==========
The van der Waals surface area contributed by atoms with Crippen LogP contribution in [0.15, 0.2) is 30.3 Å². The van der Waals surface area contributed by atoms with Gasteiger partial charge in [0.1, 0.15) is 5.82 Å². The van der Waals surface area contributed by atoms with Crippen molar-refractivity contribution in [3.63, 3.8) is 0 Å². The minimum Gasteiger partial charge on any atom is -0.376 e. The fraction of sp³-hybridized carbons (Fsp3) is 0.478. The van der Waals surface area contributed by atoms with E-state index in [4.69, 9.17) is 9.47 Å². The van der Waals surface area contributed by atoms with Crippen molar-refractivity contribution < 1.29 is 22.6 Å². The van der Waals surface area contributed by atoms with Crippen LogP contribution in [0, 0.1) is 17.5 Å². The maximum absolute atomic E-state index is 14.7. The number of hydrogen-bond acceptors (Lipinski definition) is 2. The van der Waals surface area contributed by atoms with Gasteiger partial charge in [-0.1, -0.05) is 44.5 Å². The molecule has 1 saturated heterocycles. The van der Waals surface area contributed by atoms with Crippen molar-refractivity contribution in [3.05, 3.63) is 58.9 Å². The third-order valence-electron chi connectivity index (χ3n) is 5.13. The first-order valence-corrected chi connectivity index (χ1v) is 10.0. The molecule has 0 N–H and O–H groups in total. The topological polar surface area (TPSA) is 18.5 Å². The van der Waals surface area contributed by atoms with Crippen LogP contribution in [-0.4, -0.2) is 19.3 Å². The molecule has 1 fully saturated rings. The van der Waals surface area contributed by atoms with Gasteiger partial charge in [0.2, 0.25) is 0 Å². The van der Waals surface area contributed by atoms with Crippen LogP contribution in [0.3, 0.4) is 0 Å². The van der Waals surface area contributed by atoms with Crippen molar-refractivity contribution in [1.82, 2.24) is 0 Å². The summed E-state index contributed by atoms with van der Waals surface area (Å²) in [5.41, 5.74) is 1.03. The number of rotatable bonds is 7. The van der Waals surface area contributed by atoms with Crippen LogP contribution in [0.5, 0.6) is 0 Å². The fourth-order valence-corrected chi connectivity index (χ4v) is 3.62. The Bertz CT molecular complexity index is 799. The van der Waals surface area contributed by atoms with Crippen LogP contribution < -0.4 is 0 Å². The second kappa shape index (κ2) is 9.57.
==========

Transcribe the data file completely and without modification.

The van der Waals surface area contributed by atoms with Crippen LogP contribution in [0.15, 0.2) is 30.3 Å². The van der Waals surface area contributed by atoms with Gasteiger partial charge in [0.1, 0.15) is 5.82 Å². The van der Waals surface area contributed by atoms with Crippen molar-refractivity contribution in [3.63, 3.8) is 0 Å². The minimum Gasteiger partial charge on any atom is -0.376 e. The fraction of sp³-hybridized carbons (Fsp3) is 0.478. The van der Waals surface area contributed by atoms with E-state index in [4.69, 9.17) is 9.47 Å². The van der Waals surface area contributed by atoms with Crippen molar-refractivity contribution < 1.29 is 22.6 Å². The van der Waals surface area contributed by atoms with Crippen LogP contribution in [0, 0.1) is 17.5 Å². The maximum absolute atomic E-state index is 14.7. The number of hydrogen-bond acceptors (Lipinski definition) is 2. The van der Waals surface area contributed by atoms with Gasteiger partial charge in [-0.1, -0.05) is 44.5 Å². The molecule has 1 saturated heterocycles. The van der Waals surface area contributed by atoms with Crippen molar-refractivity contribution in [3.05, 3.63) is 58.9 Å². The third-order valence-electron chi connectivity index (χ3n) is 5.13. The first-order valence-corrected chi connectivity index (χ1v) is 10.0. The molecule has 0 N–H and O–H groups in total. The topological polar surface area (TPSA) is 18.5 Å². The van der Waals surface area contributed by atoms with Crippen LogP contribution in [-0.4, -0.2) is 19.3 Å². The molecule has 1 fully saturated rings. The van der Waals surface area contributed by atoms with Gasteiger partial charge in [0.2, 0.25) is 0 Å². The van der Waals surface area contributed by atoms with Crippen LogP contribution in [0.3, 0.4) is 0 Å². The van der Waals surface area contributed by atoms with Crippen molar-refractivity contribution in [1.82, 2.24) is 0 Å². The summed E-state index contributed by atoms with van der Waals surface area (Å²) in [5.41, 5.74) is 1.03. The number of rotatable bonds is 7. The van der Waals surface area contributed by atoms with Crippen LogP contribution in [0.5, 0.6) is 0 Å². The fourth-order valence-corrected chi connectivity index (χ4v) is 3.62. The Bertz CT molecular complexity index is 799. The van der Waals surface area contributed by atoms with Crippen LogP contribution < -0.4 is 0 Å². The second kappa shape index (κ2) is 9.57.